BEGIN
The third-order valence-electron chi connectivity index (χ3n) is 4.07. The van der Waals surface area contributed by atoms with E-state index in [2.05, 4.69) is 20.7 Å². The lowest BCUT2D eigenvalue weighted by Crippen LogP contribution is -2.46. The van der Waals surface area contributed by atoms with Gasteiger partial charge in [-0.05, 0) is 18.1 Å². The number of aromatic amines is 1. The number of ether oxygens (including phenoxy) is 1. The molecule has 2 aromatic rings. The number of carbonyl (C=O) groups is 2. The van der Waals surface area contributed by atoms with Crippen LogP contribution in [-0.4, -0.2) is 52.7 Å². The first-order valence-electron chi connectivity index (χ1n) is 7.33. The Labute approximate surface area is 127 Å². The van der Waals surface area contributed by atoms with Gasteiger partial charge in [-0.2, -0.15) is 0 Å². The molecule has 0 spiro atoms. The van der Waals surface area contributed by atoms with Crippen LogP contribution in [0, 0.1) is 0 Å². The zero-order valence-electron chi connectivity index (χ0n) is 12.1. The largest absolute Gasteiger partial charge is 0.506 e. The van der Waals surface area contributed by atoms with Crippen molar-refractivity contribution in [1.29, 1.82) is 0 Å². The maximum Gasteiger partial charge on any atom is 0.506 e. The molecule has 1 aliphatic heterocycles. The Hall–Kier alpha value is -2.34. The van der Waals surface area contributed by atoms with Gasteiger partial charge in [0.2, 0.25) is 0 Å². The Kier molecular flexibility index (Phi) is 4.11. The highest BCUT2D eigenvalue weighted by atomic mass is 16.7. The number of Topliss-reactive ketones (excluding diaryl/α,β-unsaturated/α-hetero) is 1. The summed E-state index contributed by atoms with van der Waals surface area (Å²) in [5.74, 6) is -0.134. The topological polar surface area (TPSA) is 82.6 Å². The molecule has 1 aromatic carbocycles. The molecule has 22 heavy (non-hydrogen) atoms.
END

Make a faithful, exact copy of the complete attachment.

The third-order valence-electron chi connectivity index (χ3n) is 4.07. The van der Waals surface area contributed by atoms with E-state index in [2.05, 4.69) is 20.7 Å². The lowest BCUT2D eigenvalue weighted by Crippen LogP contribution is -2.46. The van der Waals surface area contributed by atoms with Gasteiger partial charge in [-0.05, 0) is 18.1 Å². The number of aromatic amines is 1. The number of ether oxygens (including phenoxy) is 1. The molecule has 2 aromatic rings. The number of carbonyl (C=O) groups is 2. The van der Waals surface area contributed by atoms with Crippen LogP contribution in [-0.4, -0.2) is 52.7 Å². The first-order valence-electron chi connectivity index (χ1n) is 7.33. The Labute approximate surface area is 127 Å². The van der Waals surface area contributed by atoms with Gasteiger partial charge in [-0.2, -0.15) is 0 Å². The molecule has 0 spiro atoms. The van der Waals surface area contributed by atoms with Crippen LogP contribution in [0, 0.1) is 0 Å². The zero-order valence-electron chi connectivity index (χ0n) is 12.1. The largest absolute Gasteiger partial charge is 0.506 e. The van der Waals surface area contributed by atoms with Crippen molar-refractivity contribution in [1.29, 1.82) is 0 Å². The maximum Gasteiger partial charge on any atom is 0.506 e. The molecule has 1 aliphatic heterocycles. The Hall–Kier alpha value is -2.34. The van der Waals surface area contributed by atoms with Gasteiger partial charge in [0.2, 0.25) is 0 Å². The Kier molecular flexibility index (Phi) is 4.11. The highest BCUT2D eigenvalue weighted by atomic mass is 16.7. The number of Topliss-reactive ketones (excluding diaryl/α,β-unsaturated/α-hetero) is 1. The summed E-state index contributed by atoms with van der Waals surface area (Å²) in [5.74, 6) is -0.134. The topological polar surface area (TPSA) is 82.6 Å². The molecule has 1 aromatic carbocycles. The molecule has 22 heavy (non-hydrogen) atoms.